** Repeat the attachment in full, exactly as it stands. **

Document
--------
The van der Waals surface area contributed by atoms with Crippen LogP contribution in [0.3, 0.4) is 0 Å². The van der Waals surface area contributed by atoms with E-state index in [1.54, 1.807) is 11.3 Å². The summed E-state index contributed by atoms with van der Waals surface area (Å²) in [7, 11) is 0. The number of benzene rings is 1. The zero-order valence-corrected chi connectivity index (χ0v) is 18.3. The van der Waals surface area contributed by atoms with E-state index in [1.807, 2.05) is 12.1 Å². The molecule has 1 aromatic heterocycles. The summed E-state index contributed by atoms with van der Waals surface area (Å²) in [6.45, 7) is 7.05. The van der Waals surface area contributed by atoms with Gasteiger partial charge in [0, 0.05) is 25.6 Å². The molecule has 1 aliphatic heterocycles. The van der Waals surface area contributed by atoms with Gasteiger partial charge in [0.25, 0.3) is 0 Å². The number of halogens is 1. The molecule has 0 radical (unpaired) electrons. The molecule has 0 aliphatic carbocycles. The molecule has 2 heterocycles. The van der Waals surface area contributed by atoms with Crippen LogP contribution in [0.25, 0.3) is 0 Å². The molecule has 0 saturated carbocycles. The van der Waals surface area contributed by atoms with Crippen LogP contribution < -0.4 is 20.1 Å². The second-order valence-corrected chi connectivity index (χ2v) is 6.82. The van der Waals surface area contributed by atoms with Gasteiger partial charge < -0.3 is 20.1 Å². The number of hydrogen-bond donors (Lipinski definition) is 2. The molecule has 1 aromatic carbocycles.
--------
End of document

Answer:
The van der Waals surface area contributed by atoms with Crippen LogP contribution in [0.3, 0.4) is 0 Å². The van der Waals surface area contributed by atoms with E-state index in [1.54, 1.807) is 11.3 Å². The summed E-state index contributed by atoms with van der Waals surface area (Å²) in [7, 11) is 0. The number of benzene rings is 1. The zero-order valence-corrected chi connectivity index (χ0v) is 18.3. The van der Waals surface area contributed by atoms with E-state index in [1.807, 2.05) is 12.1 Å². The molecule has 1 aromatic heterocycles. The summed E-state index contributed by atoms with van der Waals surface area (Å²) in [6.45, 7) is 7.05. The van der Waals surface area contributed by atoms with Gasteiger partial charge in [0, 0.05) is 25.6 Å². The molecule has 1 aliphatic heterocycles. The van der Waals surface area contributed by atoms with Gasteiger partial charge in [0.25, 0.3) is 0 Å². The number of halogens is 1. The molecule has 0 radical (unpaired) electrons. The molecule has 0 aliphatic carbocycles. The molecule has 2 heterocycles. The van der Waals surface area contributed by atoms with Crippen LogP contribution in [0.25, 0.3) is 0 Å². The molecule has 0 saturated carbocycles. The van der Waals surface area contributed by atoms with Crippen LogP contribution < -0.4 is 20.1 Å². The second-order valence-corrected chi connectivity index (χ2v) is 6.82. The van der Waals surface area contributed by atoms with Gasteiger partial charge < -0.3 is 20.1 Å². The number of hydrogen-bond donors (Lipinski definition) is 2. The molecule has 1 aromatic carbocycles.